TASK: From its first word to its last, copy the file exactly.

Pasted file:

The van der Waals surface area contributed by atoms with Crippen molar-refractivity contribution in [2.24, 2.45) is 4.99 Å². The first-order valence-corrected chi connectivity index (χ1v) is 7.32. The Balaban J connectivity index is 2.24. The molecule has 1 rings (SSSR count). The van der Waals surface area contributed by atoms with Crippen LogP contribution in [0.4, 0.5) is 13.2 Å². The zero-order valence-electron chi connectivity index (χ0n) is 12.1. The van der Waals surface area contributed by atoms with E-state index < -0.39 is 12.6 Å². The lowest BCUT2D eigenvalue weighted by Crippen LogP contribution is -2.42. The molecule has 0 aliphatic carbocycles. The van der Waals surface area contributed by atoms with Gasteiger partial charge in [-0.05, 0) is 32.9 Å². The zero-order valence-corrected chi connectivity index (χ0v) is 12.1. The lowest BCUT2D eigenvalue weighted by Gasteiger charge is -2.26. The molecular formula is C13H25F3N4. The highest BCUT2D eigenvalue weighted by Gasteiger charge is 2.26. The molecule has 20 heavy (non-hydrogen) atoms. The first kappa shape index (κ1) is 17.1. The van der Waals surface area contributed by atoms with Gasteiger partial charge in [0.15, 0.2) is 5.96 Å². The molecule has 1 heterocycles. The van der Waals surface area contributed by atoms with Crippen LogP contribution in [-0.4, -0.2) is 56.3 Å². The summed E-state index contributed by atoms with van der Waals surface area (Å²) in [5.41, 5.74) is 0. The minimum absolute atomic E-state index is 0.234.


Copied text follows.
The van der Waals surface area contributed by atoms with Crippen molar-refractivity contribution in [2.24, 2.45) is 4.99 Å². The first-order valence-corrected chi connectivity index (χ1v) is 7.32. The Balaban J connectivity index is 2.24. The molecule has 1 rings (SSSR count). The van der Waals surface area contributed by atoms with Crippen LogP contribution in [0.4, 0.5) is 13.2 Å². The zero-order valence-electron chi connectivity index (χ0n) is 12.1. The van der Waals surface area contributed by atoms with E-state index < -0.39 is 12.6 Å². The lowest BCUT2D eigenvalue weighted by Crippen LogP contribution is -2.42. The molecule has 0 aliphatic carbocycles. The van der Waals surface area contributed by atoms with Gasteiger partial charge in [-0.05, 0) is 32.9 Å². The zero-order valence-corrected chi connectivity index (χ0v) is 12.1. The lowest BCUT2D eigenvalue weighted by Gasteiger charge is -2.26. The molecular formula is C13H25F3N4. The highest BCUT2D eigenvalue weighted by Gasteiger charge is 2.26. The molecule has 20 heavy (non-hydrogen) atoms. The first kappa shape index (κ1) is 17.1. The van der Waals surface area contributed by atoms with Gasteiger partial charge in [0.15, 0.2) is 5.96 Å². The molecule has 1 heterocycles. The van der Waals surface area contributed by atoms with Crippen LogP contribution in [-0.4, -0.2) is 56.3 Å². The summed E-state index contributed by atoms with van der Waals surface area (Å²) in [5.41, 5.74) is 0. The minimum absolute atomic E-state index is 0.234.